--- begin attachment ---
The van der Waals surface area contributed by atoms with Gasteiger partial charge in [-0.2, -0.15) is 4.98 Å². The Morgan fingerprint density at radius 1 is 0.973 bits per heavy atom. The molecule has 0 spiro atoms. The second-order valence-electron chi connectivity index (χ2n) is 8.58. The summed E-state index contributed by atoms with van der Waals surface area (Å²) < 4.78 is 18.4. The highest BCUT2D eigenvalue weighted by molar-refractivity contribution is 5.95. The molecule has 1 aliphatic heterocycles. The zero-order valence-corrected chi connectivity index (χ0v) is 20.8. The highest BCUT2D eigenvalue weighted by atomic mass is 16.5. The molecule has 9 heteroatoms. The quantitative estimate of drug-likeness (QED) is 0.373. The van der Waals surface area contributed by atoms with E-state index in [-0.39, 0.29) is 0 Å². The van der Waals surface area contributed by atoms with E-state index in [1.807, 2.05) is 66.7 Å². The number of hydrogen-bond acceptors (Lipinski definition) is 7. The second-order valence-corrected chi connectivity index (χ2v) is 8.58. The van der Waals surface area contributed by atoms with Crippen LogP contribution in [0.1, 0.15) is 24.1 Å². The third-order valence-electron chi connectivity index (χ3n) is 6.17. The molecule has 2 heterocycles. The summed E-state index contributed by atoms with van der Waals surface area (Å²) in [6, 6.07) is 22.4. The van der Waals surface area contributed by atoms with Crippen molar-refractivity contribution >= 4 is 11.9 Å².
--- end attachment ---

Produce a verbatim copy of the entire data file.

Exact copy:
The van der Waals surface area contributed by atoms with Gasteiger partial charge in [-0.2, -0.15) is 4.98 Å². The Morgan fingerprint density at radius 1 is 0.973 bits per heavy atom. The molecule has 0 spiro atoms. The second-order valence-electron chi connectivity index (χ2n) is 8.58. The summed E-state index contributed by atoms with van der Waals surface area (Å²) < 4.78 is 18.4. The highest BCUT2D eigenvalue weighted by molar-refractivity contribution is 5.95. The molecule has 1 aliphatic heterocycles. The zero-order valence-corrected chi connectivity index (χ0v) is 20.8. The highest BCUT2D eigenvalue weighted by atomic mass is 16.5. The molecule has 9 heteroatoms. The quantitative estimate of drug-likeness (QED) is 0.373. The van der Waals surface area contributed by atoms with E-state index in [-0.39, 0.29) is 0 Å². The van der Waals surface area contributed by atoms with E-state index in [1.807, 2.05) is 66.7 Å². The number of hydrogen-bond acceptors (Lipinski definition) is 7. The second-order valence-corrected chi connectivity index (χ2v) is 8.58. The van der Waals surface area contributed by atoms with Crippen LogP contribution in [0.1, 0.15) is 24.1 Å². The third-order valence-electron chi connectivity index (χ3n) is 6.17. The molecule has 2 heterocycles. The summed E-state index contributed by atoms with van der Waals surface area (Å²) in [6, 6.07) is 22.4. The van der Waals surface area contributed by atoms with Crippen molar-refractivity contribution >= 4 is 11.9 Å².